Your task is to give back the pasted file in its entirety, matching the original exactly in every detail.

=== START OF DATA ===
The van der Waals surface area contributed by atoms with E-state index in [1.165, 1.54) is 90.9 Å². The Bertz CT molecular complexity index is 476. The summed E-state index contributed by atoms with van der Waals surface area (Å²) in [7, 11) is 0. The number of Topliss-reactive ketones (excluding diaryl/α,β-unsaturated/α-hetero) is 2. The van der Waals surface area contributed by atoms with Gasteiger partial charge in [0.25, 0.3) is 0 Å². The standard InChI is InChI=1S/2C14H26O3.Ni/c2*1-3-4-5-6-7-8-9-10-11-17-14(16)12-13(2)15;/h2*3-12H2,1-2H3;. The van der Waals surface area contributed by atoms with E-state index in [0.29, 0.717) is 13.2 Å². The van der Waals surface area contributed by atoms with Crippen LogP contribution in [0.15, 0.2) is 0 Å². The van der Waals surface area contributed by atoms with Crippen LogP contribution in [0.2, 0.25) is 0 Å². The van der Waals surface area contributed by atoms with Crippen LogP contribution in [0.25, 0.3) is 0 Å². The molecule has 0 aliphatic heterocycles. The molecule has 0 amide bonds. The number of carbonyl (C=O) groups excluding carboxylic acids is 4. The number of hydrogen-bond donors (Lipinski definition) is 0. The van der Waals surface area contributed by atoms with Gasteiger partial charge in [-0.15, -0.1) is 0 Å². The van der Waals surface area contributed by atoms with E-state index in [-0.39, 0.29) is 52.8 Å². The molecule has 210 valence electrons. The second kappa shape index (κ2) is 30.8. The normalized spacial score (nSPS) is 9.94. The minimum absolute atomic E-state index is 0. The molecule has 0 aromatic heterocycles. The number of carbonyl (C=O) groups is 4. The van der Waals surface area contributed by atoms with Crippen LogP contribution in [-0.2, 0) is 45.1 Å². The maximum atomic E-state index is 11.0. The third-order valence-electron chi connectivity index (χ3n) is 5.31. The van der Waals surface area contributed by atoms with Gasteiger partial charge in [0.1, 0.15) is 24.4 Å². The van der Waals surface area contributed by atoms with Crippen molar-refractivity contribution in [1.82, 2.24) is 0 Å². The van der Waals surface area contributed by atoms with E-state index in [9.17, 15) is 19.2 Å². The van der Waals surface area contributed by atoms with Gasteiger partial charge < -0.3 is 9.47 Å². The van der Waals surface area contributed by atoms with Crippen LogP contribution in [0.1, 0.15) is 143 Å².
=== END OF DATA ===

The van der Waals surface area contributed by atoms with E-state index in [1.165, 1.54) is 90.9 Å². The Bertz CT molecular complexity index is 476. The summed E-state index contributed by atoms with van der Waals surface area (Å²) in [7, 11) is 0. The number of Topliss-reactive ketones (excluding diaryl/α,β-unsaturated/α-hetero) is 2. The van der Waals surface area contributed by atoms with Gasteiger partial charge in [0.25, 0.3) is 0 Å². The standard InChI is InChI=1S/2C14H26O3.Ni/c2*1-3-4-5-6-7-8-9-10-11-17-14(16)12-13(2)15;/h2*3-12H2,1-2H3;. The van der Waals surface area contributed by atoms with E-state index in [0.29, 0.717) is 13.2 Å². The van der Waals surface area contributed by atoms with Crippen LogP contribution in [0.15, 0.2) is 0 Å². The van der Waals surface area contributed by atoms with Crippen LogP contribution in [0.2, 0.25) is 0 Å². The van der Waals surface area contributed by atoms with Crippen LogP contribution in [0.25, 0.3) is 0 Å². The molecule has 0 aliphatic heterocycles. The molecule has 0 amide bonds. The number of carbonyl (C=O) groups excluding carboxylic acids is 4. The number of hydrogen-bond donors (Lipinski definition) is 0. The van der Waals surface area contributed by atoms with Gasteiger partial charge in [-0.15, -0.1) is 0 Å². The van der Waals surface area contributed by atoms with E-state index in [-0.39, 0.29) is 52.8 Å². The molecule has 210 valence electrons. The second kappa shape index (κ2) is 30.8. The normalized spacial score (nSPS) is 9.94. The minimum absolute atomic E-state index is 0. The molecule has 0 aromatic heterocycles. The number of carbonyl (C=O) groups is 4. The van der Waals surface area contributed by atoms with Crippen LogP contribution in [-0.2, 0) is 45.1 Å². The maximum atomic E-state index is 11.0. The third-order valence-electron chi connectivity index (χ3n) is 5.31. The van der Waals surface area contributed by atoms with Gasteiger partial charge in [0.1, 0.15) is 24.4 Å². The van der Waals surface area contributed by atoms with Crippen molar-refractivity contribution in [1.82, 2.24) is 0 Å². The van der Waals surface area contributed by atoms with E-state index in [9.17, 15) is 19.2 Å². The van der Waals surface area contributed by atoms with Gasteiger partial charge < -0.3 is 9.47 Å². The van der Waals surface area contributed by atoms with Crippen LogP contribution in [0.1, 0.15) is 143 Å².